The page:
Wisconsin Divorce Procedures

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Everyday a considerable number of divorce cases are filed in many countries around the globe. Serious factors like adultery, domestic violence, insanity, monetary issues, etc. lead to the breaking of the sacred institution known as marriage. In USA everyone in two marriages end in divorce. So, a lot of couples are facing the issue of divorce, today. USA is a vast nation and it has formed varied laws for its states. All the 50 states in USA have their own statutes pertaining to domestic relations.

A divorce case has different aspects. Neither all procedures address to any single aspect, nor a single procedure can resolve all the issues. That is why a number of processes are developed to address all the issues faced by the separating couple. Here we are going to discuss some important areas of a divorce case in Wisconsin such as Joint Petition, the process of Service, Waiting Period, etc.

As per the divorce laws in Wisconsin, if there is consensus amongst the divorcing-couple, then they can file a Joint Petition. If this sort of Petition is filed, none of the partners have to be served the divorce papers and consequently any Response is not required. When such a procedure begins, the partners are called as Joint-Petitioner Wife and Joint-Petitioner Husband.

Wisconsin Divorce Procedure about Service

If the divorcing partners cannot co-operate regarding the issue of filing a divorce case, any one partner may initiate the procedure by filing the necessary documents with the court clerk. These documents are:

  • Petition
  • Summons

These documents are then served to the Respondent. As per the law in this state, the above two documents must be served to the Respondent within sixty days of the filing date.

The process of Service A law enforcement officer or a process server hands over the documents to the Respondent personally.

It often happens that people are abashed, if divorce papers are served on them. The solution is to sign an admission of service. This signing means that the Respondent is ready to accept the papers, although he or she may not be personally served.

After a Respondent is served, it is expected that this Respondent must file a written Response within twenty days from the date of service. A Counterclaim may accompany the Response. The original copy of the Response is forwarded to the court clerk who files it. One copy is given to the Petitioner or the lawyer of the Petitioner. After the completion of the period of twenty days, if the Respondent does not file a Response, the Court enters a default judgment.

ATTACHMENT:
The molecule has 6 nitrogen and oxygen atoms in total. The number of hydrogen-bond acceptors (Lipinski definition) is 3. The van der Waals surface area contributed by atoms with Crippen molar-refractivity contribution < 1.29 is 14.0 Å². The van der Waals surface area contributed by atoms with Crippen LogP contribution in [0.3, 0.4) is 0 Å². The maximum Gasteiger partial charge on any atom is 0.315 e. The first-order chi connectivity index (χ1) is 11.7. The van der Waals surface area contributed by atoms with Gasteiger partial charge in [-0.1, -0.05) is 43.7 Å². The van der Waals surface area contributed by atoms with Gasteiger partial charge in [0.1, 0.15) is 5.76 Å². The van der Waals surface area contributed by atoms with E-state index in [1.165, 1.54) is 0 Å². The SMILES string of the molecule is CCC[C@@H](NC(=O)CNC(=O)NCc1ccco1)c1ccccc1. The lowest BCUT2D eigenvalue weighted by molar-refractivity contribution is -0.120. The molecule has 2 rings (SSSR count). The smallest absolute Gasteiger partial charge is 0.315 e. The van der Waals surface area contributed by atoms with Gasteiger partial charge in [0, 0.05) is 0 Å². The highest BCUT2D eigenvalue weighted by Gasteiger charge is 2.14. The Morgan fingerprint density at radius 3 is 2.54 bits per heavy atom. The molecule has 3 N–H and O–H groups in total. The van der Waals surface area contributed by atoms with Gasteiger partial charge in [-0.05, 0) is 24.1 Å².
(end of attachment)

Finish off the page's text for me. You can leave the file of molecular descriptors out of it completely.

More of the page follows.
Wisconsin Divorce Procedures about Waiting Period

From the filing date of the Joint Petition or the date of service of the Petition and Summons, a minimum waiting period of 120 days has been scheduled by the law. Only on completion of this waiting period, a final judgment of divorce might be granted.

While the waiting period is in progress, there are automatic restrictions on the divorcing partners as per the law. These are as follows.

  • In the absence of an order of the Family Court Commissioner or Judge or the approval of the other spouse, the following are not permitted:
    • Hiding a minor child from the other spouse
    • Removing a minor child out of the state for more than ninety continuous days
    • Creating a residence of a minor child more than 150 miles from the residence of the other spouse or outside the state
  • Disposing, transferring, destroying, damaging, concealing or encumbering the property owned by one or both partners in the absence of an order of the Family Court Commissioner or Court or consent of the other spouse. There are exceptions to this rule as under:
    • Payment of reasonable expenses of the action, inclusive of lawyer fees
    • Securing necessities
    • The usual course of business

These are some of the significant Wisconsin divorce procedures. The information that is given above is no legal advice. By reading this information, the divorcing couples need to educate themselves and fight for their rights legally. When you are fighting to gain your rights, it is imperative that you know what your legal rights are, and how you can gain those.

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